Under Pressure (Google eBook)

Front Cover
Classics Collection, 1974 - Fiction - 220 pages
5 Reviews

 In the 21st century, Ensign John Ramsay is assigned to find the saboteur of an American subtug that steals desperately needed oil from underwater deposits in enemy territory.

   Frank Herbert was born in Tacoma, Washington, and educated at the University of Washington, Seattle. He worked a wide variety of jobs--including TV cameraman, radio commentator, oyster diver, jungle survival instructor, lay analyst, creative writing teacher, reporter and editor of several West Coast newspapers--before becoming a full-time writer. He died in 1986.

  

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Review: Under Pressure

User Review  - John - Goodreads

1977 grade B Read full review

Review: Under Pressure

User Review  - Santiago Giraldo - Goodreads

Before reading Dune, I found Under Pressure at the school library, and it was this book that actually introduced me to Frank Herbertīs work. A taut psychological thriller, the characters are neatly ... Read full review

Contents

Section 1
26
Section 2
36
Section 3
43
Section 4
53
Section 5
72
Section 6
103
Section 7
119
Section 8
164
Section 9
172
Section 10
211
Section 11
264
Section 12
300
Section 13
301

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About the author (1974)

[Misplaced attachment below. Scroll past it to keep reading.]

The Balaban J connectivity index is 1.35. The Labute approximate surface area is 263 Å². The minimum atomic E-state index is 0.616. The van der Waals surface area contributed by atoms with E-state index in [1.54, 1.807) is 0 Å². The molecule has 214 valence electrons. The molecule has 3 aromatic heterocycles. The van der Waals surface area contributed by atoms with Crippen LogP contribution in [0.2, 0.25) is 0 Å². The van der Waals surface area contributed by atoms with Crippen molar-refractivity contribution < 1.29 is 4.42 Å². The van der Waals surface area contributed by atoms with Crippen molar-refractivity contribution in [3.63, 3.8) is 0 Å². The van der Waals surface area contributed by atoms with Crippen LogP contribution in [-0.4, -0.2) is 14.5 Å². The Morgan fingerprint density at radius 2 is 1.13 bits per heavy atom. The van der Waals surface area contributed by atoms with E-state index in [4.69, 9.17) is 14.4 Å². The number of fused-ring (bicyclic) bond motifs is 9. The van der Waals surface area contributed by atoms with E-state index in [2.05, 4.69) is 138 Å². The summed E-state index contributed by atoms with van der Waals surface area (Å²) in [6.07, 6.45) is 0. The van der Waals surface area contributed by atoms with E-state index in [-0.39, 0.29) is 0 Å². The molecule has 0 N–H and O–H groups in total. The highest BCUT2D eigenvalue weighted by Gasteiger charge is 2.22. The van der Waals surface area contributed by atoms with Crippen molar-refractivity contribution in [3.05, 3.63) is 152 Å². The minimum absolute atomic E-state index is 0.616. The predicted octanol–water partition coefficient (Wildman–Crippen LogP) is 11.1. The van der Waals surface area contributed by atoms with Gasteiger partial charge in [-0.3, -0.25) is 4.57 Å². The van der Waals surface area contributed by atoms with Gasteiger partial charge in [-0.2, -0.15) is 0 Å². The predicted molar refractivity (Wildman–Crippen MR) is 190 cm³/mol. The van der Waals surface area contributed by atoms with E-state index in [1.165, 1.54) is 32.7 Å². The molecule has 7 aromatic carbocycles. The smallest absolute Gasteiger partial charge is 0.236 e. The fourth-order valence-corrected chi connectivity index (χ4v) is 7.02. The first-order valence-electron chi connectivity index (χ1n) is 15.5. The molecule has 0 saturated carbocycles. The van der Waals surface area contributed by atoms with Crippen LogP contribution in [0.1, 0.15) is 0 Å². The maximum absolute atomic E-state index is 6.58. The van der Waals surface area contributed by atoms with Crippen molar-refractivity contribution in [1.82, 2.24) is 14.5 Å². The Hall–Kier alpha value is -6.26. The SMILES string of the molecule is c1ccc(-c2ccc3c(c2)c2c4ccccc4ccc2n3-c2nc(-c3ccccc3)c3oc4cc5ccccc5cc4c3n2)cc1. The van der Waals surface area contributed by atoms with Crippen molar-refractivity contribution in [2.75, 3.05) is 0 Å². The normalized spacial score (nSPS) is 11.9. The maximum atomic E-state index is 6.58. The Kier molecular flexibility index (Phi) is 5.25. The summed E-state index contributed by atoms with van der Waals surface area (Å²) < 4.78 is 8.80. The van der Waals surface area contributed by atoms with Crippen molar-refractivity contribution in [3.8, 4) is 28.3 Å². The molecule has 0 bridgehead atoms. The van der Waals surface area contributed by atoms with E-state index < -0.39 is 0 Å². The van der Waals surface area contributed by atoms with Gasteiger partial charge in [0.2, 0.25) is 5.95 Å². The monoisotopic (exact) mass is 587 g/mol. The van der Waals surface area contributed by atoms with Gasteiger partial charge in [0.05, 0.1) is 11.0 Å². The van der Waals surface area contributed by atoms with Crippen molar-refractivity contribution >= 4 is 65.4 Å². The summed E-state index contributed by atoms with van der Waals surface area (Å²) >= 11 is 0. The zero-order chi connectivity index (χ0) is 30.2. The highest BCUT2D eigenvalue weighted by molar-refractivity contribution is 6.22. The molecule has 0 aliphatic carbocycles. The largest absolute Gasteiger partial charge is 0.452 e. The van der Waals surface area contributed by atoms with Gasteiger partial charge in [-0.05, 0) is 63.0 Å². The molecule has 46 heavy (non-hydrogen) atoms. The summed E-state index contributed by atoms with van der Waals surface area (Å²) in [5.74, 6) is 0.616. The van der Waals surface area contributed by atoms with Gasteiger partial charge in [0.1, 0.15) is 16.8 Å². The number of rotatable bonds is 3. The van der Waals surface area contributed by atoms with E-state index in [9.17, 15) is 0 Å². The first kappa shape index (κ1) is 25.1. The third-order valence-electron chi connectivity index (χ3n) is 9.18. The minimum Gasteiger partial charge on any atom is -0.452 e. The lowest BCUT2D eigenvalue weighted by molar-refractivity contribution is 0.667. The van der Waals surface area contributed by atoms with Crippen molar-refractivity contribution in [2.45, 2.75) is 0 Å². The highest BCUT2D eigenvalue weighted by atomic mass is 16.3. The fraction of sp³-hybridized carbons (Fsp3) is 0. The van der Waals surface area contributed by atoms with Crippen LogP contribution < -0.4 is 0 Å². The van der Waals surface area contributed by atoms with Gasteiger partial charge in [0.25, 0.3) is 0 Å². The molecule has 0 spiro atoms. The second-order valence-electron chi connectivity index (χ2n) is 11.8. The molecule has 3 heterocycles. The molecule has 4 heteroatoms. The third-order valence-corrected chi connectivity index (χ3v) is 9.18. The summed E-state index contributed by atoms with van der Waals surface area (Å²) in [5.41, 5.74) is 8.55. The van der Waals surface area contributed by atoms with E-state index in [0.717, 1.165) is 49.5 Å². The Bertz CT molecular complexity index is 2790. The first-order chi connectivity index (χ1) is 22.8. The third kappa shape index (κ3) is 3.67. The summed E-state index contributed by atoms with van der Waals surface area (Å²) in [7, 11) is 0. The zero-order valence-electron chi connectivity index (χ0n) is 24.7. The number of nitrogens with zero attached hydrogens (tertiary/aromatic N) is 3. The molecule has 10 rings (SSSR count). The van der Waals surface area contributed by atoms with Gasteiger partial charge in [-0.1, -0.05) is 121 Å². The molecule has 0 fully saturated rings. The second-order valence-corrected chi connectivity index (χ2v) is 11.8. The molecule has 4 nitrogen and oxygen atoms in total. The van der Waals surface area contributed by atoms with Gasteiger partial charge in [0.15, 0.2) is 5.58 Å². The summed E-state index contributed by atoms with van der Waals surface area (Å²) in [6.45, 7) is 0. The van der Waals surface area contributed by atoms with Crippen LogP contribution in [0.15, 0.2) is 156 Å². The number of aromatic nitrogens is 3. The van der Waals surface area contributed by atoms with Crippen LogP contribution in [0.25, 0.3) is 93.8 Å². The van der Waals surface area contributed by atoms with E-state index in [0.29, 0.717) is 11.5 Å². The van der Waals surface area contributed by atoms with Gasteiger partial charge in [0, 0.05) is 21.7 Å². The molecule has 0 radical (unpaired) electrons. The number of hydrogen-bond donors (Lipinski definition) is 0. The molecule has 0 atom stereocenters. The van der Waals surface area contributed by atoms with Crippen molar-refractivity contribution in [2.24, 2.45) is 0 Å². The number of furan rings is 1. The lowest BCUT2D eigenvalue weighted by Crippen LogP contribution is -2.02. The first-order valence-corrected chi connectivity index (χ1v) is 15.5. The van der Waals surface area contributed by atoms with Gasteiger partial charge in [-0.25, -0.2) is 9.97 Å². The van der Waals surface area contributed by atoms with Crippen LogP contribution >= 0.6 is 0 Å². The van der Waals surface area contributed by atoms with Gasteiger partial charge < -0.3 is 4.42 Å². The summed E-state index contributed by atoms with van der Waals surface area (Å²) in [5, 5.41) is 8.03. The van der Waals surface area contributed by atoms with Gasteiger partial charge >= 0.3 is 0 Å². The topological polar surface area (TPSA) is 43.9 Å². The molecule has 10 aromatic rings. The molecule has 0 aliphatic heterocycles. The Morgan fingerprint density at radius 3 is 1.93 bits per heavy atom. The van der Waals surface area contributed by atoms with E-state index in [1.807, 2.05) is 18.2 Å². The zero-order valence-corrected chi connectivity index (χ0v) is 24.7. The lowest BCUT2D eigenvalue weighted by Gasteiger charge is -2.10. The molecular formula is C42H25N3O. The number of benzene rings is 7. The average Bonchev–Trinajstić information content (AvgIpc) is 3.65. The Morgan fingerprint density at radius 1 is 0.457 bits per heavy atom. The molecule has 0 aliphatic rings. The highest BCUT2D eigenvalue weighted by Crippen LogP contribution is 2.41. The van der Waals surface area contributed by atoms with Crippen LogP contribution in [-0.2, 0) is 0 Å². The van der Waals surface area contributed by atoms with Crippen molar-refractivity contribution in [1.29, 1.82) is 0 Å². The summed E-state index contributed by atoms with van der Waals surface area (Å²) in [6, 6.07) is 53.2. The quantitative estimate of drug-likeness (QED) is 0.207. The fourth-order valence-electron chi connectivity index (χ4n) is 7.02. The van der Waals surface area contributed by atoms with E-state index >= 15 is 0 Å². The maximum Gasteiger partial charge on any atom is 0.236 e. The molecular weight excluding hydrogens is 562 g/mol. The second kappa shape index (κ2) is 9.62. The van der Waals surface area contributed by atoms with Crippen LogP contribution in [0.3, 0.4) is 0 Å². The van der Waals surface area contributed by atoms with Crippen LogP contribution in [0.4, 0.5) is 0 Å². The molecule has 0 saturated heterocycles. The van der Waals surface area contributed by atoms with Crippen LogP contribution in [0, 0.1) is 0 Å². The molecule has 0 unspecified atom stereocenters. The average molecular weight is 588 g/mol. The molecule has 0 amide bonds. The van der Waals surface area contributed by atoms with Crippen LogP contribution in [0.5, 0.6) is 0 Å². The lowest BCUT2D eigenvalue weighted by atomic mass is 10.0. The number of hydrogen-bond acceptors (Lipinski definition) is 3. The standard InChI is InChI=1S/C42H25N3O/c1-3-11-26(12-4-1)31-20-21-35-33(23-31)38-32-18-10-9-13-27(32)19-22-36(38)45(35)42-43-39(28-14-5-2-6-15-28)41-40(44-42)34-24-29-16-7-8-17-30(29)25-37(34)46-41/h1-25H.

Frank Herbert was born Franklin Patrick Herbert, Jr. in Tacoma, Washington on October 8, 1920. He worked originally as a journalist, but then turned to science fiction. His Dune series has had a major impact on that genre. Some critics assert that Herbert is responsible for bringing in a new branch of ecological science fiction. He had a personal interest in world ecology, and consulted with the governments of Vietnam and Pakistan about ecological issues. The length of some of Herbert's novels also helped make it acceptable for science fiction authors to write longer books. It is clear that, if the reader is engaged by the story---and Herbert certainly has the ability to engage his readers---length is not important. As is usually the case with popular fiction, it comes down to whether or not the reader is entertained, and Herbert is, above all, an entertaining and often compelling writer. His greatest talent is his ability to create new worlds that are plausible to readers, in spite of their alien nature, such as the planet Arrakis in the Dune series. Frank Herbert died of complications from pancreatic cancer on February, 11, 1986, in Madison, Wisconsin. He was 65.

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